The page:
First, though, we looked at what happened when you dipped a cube and tetrahedron in bubble solution:

Next we tried the 4 dimensional shapes – what happens when you dip the zome versions of the 5-cell and the Hypercube into the bubble solution?

Ahead of the dipping, my younger son had this thought:

“I think we are going to see a 5 dimensional shape”

Here’s what happened:

I’m really loving just playing around with the 4 dimensional shapes with the boys. Soon we’ll move on to looking at the 4d version of Patrick Honner’s Pi Day project – can’t wait for that!

Finally, here’s the project from this morning that led to my younger son wondering about bubbles:

Sharing 4d shapes with kids

Sharing 4d shapes with kids

Earlier in the week – on March 14th, in fact! – we were playing around with Patrick Honner’s Pi Day Project:

Here’s a link to that project:

Patrick Honner’s Pi Day Exercise

When we finished, my older son wondered what a similar exercise would look like in the 4th dimension:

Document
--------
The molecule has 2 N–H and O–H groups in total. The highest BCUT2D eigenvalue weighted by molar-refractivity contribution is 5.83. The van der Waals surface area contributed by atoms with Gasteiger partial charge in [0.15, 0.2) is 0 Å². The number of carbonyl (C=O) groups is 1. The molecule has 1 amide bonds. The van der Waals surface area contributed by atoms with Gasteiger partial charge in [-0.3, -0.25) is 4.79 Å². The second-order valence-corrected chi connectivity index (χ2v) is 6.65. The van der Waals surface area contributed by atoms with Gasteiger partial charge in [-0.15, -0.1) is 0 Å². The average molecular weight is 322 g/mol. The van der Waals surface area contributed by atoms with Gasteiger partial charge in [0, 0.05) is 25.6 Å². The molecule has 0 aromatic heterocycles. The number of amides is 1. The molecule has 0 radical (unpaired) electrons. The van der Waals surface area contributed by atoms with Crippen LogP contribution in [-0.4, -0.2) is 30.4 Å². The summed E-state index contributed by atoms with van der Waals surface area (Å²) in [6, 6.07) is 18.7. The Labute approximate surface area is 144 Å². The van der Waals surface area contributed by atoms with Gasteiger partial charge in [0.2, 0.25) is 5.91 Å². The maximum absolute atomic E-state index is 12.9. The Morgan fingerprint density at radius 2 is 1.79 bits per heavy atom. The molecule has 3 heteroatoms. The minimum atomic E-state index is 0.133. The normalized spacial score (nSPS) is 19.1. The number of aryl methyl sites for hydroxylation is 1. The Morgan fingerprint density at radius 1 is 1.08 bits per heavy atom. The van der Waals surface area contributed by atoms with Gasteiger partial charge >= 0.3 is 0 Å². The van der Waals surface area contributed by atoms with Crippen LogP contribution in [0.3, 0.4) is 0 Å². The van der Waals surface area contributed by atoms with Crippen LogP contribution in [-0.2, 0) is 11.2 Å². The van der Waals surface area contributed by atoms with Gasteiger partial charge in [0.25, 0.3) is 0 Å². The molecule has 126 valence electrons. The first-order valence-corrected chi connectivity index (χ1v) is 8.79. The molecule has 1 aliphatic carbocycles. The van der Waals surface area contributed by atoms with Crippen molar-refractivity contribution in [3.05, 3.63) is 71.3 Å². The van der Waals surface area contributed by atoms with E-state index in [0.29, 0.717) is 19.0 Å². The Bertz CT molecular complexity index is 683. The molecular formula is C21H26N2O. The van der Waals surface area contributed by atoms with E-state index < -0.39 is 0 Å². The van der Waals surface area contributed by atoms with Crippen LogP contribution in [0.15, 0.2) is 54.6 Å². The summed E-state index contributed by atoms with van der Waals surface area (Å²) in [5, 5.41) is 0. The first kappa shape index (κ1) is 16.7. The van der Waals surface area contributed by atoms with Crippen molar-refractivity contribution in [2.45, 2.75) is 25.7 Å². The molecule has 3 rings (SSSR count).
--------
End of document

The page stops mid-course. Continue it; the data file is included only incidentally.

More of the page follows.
I played with it a little, and the idea was a bit more difficult than I expected. Here’s what I was able to write down while my younger son was at a little enrichment math program he does on Monday evenings:

Patrick Honner’s Pi Day Exercise in 4d

We have also – thanks to a great video from Matt Parker – looked a bit a some fairly complicated 4 dimensional shapes before:

Using Matt Parker’s Platonic Solid Video with Kids

So, with that all as background, last night and this morning I spent some time with each of the kids looking a the “smallest” 4d platonic solid – the 5-cell. It is fascinating to hear kids describe the shape.

Here’s my older son:

and here’s my younger son:

I love that my younger son remembered that we’d seen these shapes in our soap bubble project:

Zometool and Minimal Surfaces

It even turned out that our friend Paula drew the 5-cell after seeing our project !!